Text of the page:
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#9
I can easily afford the hit to my income, my expenses are low ($1200 per month) and I have a savings account that could hold me over/generous parents if need be.
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#10
You could, but why? Medicaid is the most bare bones insurance you can get. The coverage is actually pretty good but the problem is not many doctors will take it. Those who do are not exactly the best doctors out there. It works perfectly fine as catastrophic insurance though. Since a hospital couldn't care less if you are on medicaid or not. In fact, if you can't pay the first thing they bring up is to apply for medicaid.

Back to but why? The Obamacare subsidies are still in effect. If you shoot above the medicaid limit by just a $1, you qualify for a subsidy that basically pays for it all anyways. You end up paying literally a few dollars. You get much better choice and much better coverage. More importantly, you get much better access to more doctors.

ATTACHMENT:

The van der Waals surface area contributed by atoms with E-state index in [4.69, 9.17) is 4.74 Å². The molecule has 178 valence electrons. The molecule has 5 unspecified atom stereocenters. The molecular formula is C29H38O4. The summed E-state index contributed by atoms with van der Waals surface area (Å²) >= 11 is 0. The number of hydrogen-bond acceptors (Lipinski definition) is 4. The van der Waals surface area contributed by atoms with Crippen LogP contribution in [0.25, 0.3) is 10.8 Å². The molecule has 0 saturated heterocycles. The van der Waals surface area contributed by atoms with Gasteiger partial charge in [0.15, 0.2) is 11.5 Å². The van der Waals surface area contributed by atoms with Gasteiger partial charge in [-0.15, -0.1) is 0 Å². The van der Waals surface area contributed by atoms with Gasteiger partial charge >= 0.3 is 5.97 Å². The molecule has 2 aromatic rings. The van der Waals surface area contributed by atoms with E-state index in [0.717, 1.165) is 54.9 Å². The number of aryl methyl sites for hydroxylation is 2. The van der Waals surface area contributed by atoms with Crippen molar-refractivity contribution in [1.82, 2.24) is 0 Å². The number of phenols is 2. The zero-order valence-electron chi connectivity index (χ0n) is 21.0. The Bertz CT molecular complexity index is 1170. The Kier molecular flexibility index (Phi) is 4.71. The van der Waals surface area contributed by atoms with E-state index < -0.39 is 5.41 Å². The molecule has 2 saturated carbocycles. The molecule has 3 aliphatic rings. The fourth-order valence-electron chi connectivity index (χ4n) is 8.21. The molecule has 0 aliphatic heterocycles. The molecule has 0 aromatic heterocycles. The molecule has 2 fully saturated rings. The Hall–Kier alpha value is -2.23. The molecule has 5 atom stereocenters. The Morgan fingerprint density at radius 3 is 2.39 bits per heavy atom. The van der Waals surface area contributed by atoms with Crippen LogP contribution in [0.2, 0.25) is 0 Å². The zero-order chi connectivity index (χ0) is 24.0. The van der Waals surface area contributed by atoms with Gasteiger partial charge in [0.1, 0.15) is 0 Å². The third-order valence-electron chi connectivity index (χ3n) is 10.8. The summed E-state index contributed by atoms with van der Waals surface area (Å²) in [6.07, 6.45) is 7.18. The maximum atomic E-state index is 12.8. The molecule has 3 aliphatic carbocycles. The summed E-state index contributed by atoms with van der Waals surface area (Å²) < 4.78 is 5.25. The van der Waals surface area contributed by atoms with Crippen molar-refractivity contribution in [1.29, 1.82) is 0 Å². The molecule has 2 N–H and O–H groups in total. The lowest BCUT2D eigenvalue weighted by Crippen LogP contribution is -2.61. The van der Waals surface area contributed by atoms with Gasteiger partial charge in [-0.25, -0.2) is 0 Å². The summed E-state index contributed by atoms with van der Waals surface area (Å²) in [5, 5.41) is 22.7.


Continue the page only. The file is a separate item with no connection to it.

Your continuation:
Obamacare enrollments are on fire right now. Open enrollment just started and I think it's breaking records.
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Last edited by ghostofposterspast November 7, 2017 at 07:44 PM.
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#11
That's a shitty thing to do.
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Quote from ghostofposterspast
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You could, but why? Medicaid is the most bare bones insurance you can get. The coverage is actually pretty good but the problem is not many doctors will take it. Those who do are not exactly the best doctors out there. It works perfectly fine as catastrophic insurance though. Since a hospital couldn't care less if you are on medicaid or not. In fact, if you can't pay the first thing they bring up is to apply for medicaid.

Back to but why? The Obamacare subsidies are still in effect. If you shoot above the medicaid limit by just a $1, you qualify for a subsidy that basically pays for it all anyways. You end up paying literally a few dollars. You get much better choice and much better coverage. More importantly, you get much better access to more doctors.

Obamacare enrollments are on fire right now. Open enrollment just started and I think it's breaking records.